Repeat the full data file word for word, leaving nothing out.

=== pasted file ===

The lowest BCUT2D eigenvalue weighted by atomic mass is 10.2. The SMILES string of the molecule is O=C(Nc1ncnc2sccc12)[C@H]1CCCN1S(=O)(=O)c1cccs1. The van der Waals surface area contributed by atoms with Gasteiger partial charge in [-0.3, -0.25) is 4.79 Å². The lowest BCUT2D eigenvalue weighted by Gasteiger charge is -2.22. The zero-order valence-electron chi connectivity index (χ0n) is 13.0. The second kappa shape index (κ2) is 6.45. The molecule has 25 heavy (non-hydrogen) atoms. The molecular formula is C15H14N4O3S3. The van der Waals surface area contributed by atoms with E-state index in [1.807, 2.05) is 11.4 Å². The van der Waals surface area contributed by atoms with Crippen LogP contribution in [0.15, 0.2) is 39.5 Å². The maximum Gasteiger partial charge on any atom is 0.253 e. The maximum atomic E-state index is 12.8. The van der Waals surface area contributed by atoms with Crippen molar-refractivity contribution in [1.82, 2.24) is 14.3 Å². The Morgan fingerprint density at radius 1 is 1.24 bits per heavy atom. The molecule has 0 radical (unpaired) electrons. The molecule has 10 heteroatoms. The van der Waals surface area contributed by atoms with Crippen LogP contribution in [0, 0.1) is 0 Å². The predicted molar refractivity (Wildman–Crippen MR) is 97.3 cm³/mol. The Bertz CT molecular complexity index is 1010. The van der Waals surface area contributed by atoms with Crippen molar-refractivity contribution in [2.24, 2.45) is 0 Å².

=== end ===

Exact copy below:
The lowest BCUT2D eigenvalue weighted by atomic mass is 10.2. The SMILES string of the molecule is O=C(Nc1ncnc2sccc12)[C@H]1CCCN1S(=O)(=O)c1cccs1. The van der Waals surface area contributed by atoms with Gasteiger partial charge in [-0.3, -0.25) is 4.79 Å². The lowest BCUT2D eigenvalue weighted by Gasteiger charge is -2.22. The zero-order valence-electron chi connectivity index (χ0n) is 13.0. The second kappa shape index (κ2) is 6.45. The molecule has 25 heavy (non-hydrogen) atoms. The molecular formula is C15H14N4O3S3. The van der Waals surface area contributed by atoms with E-state index in [1.807, 2.05) is 11.4 Å². The van der Waals surface area contributed by atoms with Crippen LogP contribution in [0.15, 0.2) is 39.5 Å². The maximum Gasteiger partial charge on any atom is 0.253 e. The maximum atomic E-state index is 12.8. The van der Waals surface area contributed by atoms with Crippen molar-refractivity contribution in [1.82, 2.24) is 14.3 Å². The Morgan fingerprint density at radius 1 is 1.24 bits per heavy atom. The molecule has 0 radical (unpaired) electrons. The molecule has 10 heteroatoms. The van der Waals surface area contributed by atoms with Crippen LogP contribution in [0, 0.1) is 0 Å². The predicted molar refractivity (Wildman–Crippen MR) is 97.3 cm³/mol. The Bertz CT molecular complexity index is 1010. The van der Waals surface area contributed by atoms with Crippen molar-refractivity contribution in [2.24, 2.45) is 0 Å².